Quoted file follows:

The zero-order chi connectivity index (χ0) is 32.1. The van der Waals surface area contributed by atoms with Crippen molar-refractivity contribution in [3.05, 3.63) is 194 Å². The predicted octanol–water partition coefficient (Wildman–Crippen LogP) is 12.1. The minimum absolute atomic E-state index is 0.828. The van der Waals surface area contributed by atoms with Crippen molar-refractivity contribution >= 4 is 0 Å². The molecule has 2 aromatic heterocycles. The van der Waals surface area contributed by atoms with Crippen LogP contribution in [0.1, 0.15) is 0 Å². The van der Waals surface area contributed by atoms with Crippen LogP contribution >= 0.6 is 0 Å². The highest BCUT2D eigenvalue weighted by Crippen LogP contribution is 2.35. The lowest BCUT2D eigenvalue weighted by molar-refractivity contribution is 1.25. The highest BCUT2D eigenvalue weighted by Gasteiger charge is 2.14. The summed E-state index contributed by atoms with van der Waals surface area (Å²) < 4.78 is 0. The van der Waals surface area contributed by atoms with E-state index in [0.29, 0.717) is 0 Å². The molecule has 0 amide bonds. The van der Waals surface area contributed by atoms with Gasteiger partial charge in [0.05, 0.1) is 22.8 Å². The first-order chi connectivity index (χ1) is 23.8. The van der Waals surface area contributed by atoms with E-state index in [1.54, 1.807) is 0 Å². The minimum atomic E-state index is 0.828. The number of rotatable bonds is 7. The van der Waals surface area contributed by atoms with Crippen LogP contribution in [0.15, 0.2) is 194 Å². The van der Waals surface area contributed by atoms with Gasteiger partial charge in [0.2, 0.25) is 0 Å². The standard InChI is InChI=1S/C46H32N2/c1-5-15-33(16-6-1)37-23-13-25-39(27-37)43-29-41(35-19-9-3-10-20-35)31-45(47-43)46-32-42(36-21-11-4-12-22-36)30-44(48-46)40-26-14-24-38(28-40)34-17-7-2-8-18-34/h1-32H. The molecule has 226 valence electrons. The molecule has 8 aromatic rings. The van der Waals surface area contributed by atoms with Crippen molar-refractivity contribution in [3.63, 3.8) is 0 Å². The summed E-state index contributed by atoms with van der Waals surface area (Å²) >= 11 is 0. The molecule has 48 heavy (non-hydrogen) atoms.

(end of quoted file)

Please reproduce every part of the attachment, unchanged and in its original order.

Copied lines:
The zero-order chi connectivity index (χ0) is 32.1. The van der Waals surface area contributed by atoms with Crippen molar-refractivity contribution in [3.05, 3.63) is 194 Å². The predicted octanol–water partition coefficient (Wildman–Crippen LogP) is 12.1. The minimum absolute atomic E-state index is 0.828. The van der Waals surface area contributed by atoms with Crippen molar-refractivity contribution >= 4 is 0 Å². The molecule has 2 aromatic heterocycles. The van der Waals surface area contributed by atoms with Crippen LogP contribution in [0.1, 0.15) is 0 Å². The van der Waals surface area contributed by atoms with Crippen LogP contribution >= 0.6 is 0 Å². The highest BCUT2D eigenvalue weighted by Crippen LogP contribution is 2.35. The lowest BCUT2D eigenvalue weighted by molar-refractivity contribution is 1.25. The highest BCUT2D eigenvalue weighted by Gasteiger charge is 2.14. The summed E-state index contributed by atoms with van der Waals surface area (Å²) < 4.78 is 0. The van der Waals surface area contributed by atoms with E-state index in [0.29, 0.717) is 0 Å². The molecule has 0 amide bonds. The van der Waals surface area contributed by atoms with Gasteiger partial charge in [0.05, 0.1) is 22.8 Å². The first-order chi connectivity index (χ1) is 23.8. The van der Waals surface area contributed by atoms with E-state index in [1.54, 1.807) is 0 Å². The minimum atomic E-state index is 0.828. The number of rotatable bonds is 7. The van der Waals surface area contributed by atoms with Crippen LogP contribution in [0.15, 0.2) is 194 Å². The van der Waals surface area contributed by atoms with Gasteiger partial charge in [0.2, 0.25) is 0 Å². The standard InChI is InChI=1S/C46H32N2/c1-5-15-33(16-6-1)37-23-13-25-39(27-37)43-29-41(35-19-9-3-10-20-35)31-45(47-43)46-32-42(36-21-11-4-12-22-36)30-44(48-46)40-26-14-24-38(28-40)34-17-7-2-8-18-34/h1-32H. The molecule has 226 valence electrons. The molecule has 8 aromatic rings. The van der Waals surface area contributed by atoms with Crippen molar-refractivity contribution in [3.63, 3.8) is 0 Å². The summed E-state index contributed by atoms with van der Waals surface area (Å²) >= 11 is 0. The molecule has 48 heavy (non-hydrogen) atoms.